|Publication number||US5356305 A|
|Application number||US 08/044,666|
|Publication date||Oct 18, 1994|
|Filing date||Apr 9, 1993|
|Priority date||Apr 9, 1993|
|Also published as||US5405270|
|Publication number||044666, 08044666, US 5356305 A, US 5356305A, US-A-5356305, US5356305 A, US5356305A|
|Inventors||Douglas E. Riddle|
|Original Assignee||Hughes Aircraft Company|
|Export Citation||BiBTeX, EndNote, RefMan|
|Patent Citations (14), Referenced by (4), Classifications (5), Legal Events (5)|
|External Links: USPTO, USPTO Assignment, Espacenet|
1. Field of the Invention
This invention relates to electrical connector assemblies in which multiple electrical connections are made between two connector blocks when the blocks are brought together, and more particularly to such assemblies that employ a jackscrew to bring the two blocks together in mutual alignment.
2. Description of the Related Art
Electrical connector assemblies are widely employed when relatively large numbers of electrical connections are to be made at the same time. The assemblies typically employ a pair of connector blocks, one with an array of male contacts and the other with a matching array of mating female contacts. Each male contact extends into a corresponding female contact when the two blocks are brought together, thereby establishing the desired pattern of electrical connections. Of course, it is important that the connector blocks be properly aligned with each other during the assembly process.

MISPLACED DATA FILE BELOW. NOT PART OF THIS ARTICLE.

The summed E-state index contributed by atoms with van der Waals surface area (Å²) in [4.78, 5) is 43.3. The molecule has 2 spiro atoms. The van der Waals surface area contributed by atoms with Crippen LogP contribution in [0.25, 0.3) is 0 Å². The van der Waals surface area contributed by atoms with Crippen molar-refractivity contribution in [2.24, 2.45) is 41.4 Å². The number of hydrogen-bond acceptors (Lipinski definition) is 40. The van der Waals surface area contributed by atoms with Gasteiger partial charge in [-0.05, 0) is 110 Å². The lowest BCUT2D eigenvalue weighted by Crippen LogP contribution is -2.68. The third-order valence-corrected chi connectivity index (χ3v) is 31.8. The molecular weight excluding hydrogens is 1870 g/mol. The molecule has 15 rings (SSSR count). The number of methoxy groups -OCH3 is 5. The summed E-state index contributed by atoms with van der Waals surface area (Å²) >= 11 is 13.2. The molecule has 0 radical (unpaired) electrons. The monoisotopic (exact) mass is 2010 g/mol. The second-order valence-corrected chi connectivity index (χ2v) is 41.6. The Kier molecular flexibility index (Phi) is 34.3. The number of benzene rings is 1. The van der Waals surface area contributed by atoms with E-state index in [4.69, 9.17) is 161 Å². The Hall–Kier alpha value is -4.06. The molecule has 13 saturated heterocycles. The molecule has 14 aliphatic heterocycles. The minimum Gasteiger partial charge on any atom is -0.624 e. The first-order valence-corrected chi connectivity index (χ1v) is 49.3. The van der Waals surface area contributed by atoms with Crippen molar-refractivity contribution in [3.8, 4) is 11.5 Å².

A connector assembly is described in U.S. Pat. No. 3,281,761 to Moulin, assigned to Hughes Aircraft Company, the assignee of the present invention, which automatically aligns the two connector blocks with each other as they are brought together. This is accomplished with a jackscrew coupling in which a jackscrew on one of the blocks screws into a threaded receptacle on the other block, drawing the two blocks together as the jackscrew is progressively screwed in. An alignment between the two blocks is achieved by means of keying sections or tines that extend from the two blocks towards each other around the outside of the jackscrew. The tines from each block are separated by notches into which the tines from the opposite block can be inserted. The tines and notches are made non-symmetrical, permitting the two blocks to be fully assembled only when they are properly aligned; in other orientations the two sets of tines hit each other, preventing further rotation of the jackscrew to bring the blocks together.
While the connector assembly described in the '761 patent represents a distinct improvement, it still has some serious limitations. Its various parts are made of metal to withstand the axial forces imposed by the rotation of the jackscrew into the threaded receiver on the other block. Metal parts, however, add significantly to the device's cost and weight, and require very close machining tolerances. Furthermore, the mechanism for securing the jackscrew to the first connector block involves crimping a portion of an annular collar around a flange on the jackscrew. This is a cumbersome operation, and can result in interference with the jackscrew rotation if the crimp is too tight, or a possibility of the jackscrew coming out if the crimp is too loose.